Mao San Mountain Revelations



© By Thomas Richard Joiner


By most estimates, a major turning point in the evolution of Chinese internal martial arts (like Hsing Yi, Ba Gua and Chi Kung) occurred more than 5,000 years ago as the sun slowly rose above the frigid Mao San Mountains in Northern China.  According to historians that is when secret Taoist Esoteric Practices were first recorded by the Shang Ching Sect in the text titled Huang Ting Ching.

More commonly referred to by itís English translation Yellow Court Canon, the centuries old Taoist scriptures which were  primarily written by the ancient Chinese religionís founder Lao Tzu, had among its contents the keys for deciphering secrets to little known practices such as: Chi Kung (respiratory work) Nei Kung (internal work) and Shen Kung (spiritual work).The ancient manuscript also contained treatises describing the use of Polestar Magic (the use of astrological and astronomical techniques based on the North Star), Heliotherapy (treatment of disease using sunlight) and Sexual Alchemy (the practice of sexual conservation and the transmutation of sexual energy). Along with the afore mentioned eccentric quasi-mystical practices, the ancient document also contained detailed instructions for preparing herbal prescriptions associated with the little known occult procedures

Not only did the writing of Huang Ting Ching create the first opportunity for the uninitiated to gain access to information about therapeutic methods and internal practices that previously had been hidden, it also spawned the growth of Taoism as a popular religion. Over the next five millennia the religious practices that were first divulged in Yellow Court Canon would have a profound influence on all aspects of Asian culture.  If I had to single out a particular segment of Eastern culture where its influence is most heavily felt, I would have to say without question that it is in the practice of traditional Chinese medicine and the martial arts.

In the aftermath of the historical textís publication, the principles theories and practices set forth in Yellow Court Canon would inspire some of the most notable figures in Chinese martial arts. Among these legendary personages is the celebrated teacher Chang San Feng, who after taking up residence in the now famous Wu Tang Mountains, developed the art of Tai Chi based on trigrams and hexagrams from the Chinese classic I-Ching, more familiarly known as The Book of Changes.

Although they often suffer in terms of popularity when compared to Japanese arts like Karate, Ju Jitsu and some of the external styles that focus more on developing combat proficiency, the influence of Chinese internal martial arts can be seen in all of the Asian combat systems.

The fundamental concepts of these so-called soft/ internal styles which are exemplified by arts such as The Grand Ultimate Fist aka Tai Chi Chuan, and the illustrious art of Chi Kung, not coincidentally, are an outgrowth of the practices and governing principles that were first disclosed in Huang Ting Ching on that bitter cold morning high in the mountains of Northern China nearly fifty centuries ago.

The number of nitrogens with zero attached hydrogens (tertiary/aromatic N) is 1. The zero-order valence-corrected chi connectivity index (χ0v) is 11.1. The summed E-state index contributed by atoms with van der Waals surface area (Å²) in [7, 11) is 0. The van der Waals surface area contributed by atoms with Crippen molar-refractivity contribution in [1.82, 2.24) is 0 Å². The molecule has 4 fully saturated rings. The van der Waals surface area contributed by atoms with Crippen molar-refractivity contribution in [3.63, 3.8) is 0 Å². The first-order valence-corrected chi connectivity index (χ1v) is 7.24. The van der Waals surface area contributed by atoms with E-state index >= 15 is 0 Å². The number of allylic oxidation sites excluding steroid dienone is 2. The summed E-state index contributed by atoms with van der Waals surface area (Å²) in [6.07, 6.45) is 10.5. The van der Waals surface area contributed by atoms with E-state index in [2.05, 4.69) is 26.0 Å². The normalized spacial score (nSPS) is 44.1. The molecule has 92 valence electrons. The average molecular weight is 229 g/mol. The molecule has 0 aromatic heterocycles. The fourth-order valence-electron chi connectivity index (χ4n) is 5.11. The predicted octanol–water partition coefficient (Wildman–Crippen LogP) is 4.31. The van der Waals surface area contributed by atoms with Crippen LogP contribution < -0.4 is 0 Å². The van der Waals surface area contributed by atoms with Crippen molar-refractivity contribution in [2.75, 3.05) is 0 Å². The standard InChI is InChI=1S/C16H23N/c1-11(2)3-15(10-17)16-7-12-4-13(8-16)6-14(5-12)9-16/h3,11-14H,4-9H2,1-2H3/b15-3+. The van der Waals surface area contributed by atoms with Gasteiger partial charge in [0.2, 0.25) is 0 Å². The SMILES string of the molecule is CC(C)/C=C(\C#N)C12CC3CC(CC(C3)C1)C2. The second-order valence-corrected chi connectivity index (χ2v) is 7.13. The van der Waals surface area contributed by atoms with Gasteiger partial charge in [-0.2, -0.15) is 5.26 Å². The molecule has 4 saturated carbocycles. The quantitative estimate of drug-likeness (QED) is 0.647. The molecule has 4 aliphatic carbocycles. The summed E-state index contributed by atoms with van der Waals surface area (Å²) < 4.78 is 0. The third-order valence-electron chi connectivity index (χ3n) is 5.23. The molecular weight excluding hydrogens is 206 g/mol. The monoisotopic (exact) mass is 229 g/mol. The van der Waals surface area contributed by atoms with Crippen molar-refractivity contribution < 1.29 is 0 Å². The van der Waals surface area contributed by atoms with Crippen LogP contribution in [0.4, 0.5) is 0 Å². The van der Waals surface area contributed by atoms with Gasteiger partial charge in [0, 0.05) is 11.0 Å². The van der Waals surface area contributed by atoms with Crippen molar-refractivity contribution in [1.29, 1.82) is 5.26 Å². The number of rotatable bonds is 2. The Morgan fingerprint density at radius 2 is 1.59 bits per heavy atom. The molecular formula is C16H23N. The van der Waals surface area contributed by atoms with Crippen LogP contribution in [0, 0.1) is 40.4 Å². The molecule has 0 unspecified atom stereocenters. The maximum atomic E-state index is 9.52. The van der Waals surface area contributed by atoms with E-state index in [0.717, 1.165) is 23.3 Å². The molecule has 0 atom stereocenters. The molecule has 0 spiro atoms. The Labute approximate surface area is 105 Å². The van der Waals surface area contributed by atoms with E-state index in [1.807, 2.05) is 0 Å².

Anyone wishing to discuss this article or hear more about Mao San Mountain Revelations or using Chinese herbs should feel free to contact me via email.





Thomas Richard Joiner, Renshi                                                                                                                       Chinese Goju Martial Arts                                                                                                                      





Thomas Richard Joiner, author of the Warrior as Healer, Blending Botany and Budo, and Chinese Herbal Medicine Made Easy, is a Renshi, fourth degree black belt Chinese Goju Martial Arts and has received certification in Tien Tao Chi Kung, as well as being a graduate of the Institute of Traditional Chinese Medicine New York City. He has conducted advanced study in traditional Chinese medicine and acupuncture at the Academy of Chinese Culture and Health Sciences in Oakland, CA and the Institute of Chinese Herbology in Berkeley, CA. Thomasís martial arts education includes training in Wing Chun Gung Fu with Sifu Ralph Rodriquez, Sifu Lee Moy Shan and the late Grandmaster Moy Yat. In addition he has studied Taoist Esoteric Yoga Micro-cosmic orbit meditation, Iron shirt Chi Kung and Seminal Ovarian Kung Fu with Mantak Chia, as well as training in Chinese Goju Martial Arts under Grandmaster/Shidoshi Ron Van Clief. 

            Sensei Joinerís books provide extensive insights into the centuries-old practice of incorporating herbs into your martial arts training as well as making available prescriptions for many of the legendary and most highly regarded formulas used in Asian Martial Arts for treating injuries as well as enhancing oneís training.  

            Sensei Joiner has been a practicing Chinese Herbalist for nearly two decades, and is the founder of an online mail order company Treasures From the Sea of Chi which specializes in traditional Chinese herbal formulas used in martial arts training. If you would like more information on ancient herbal practices used in the martial arts, Sensei Joiner can be reached at his company email: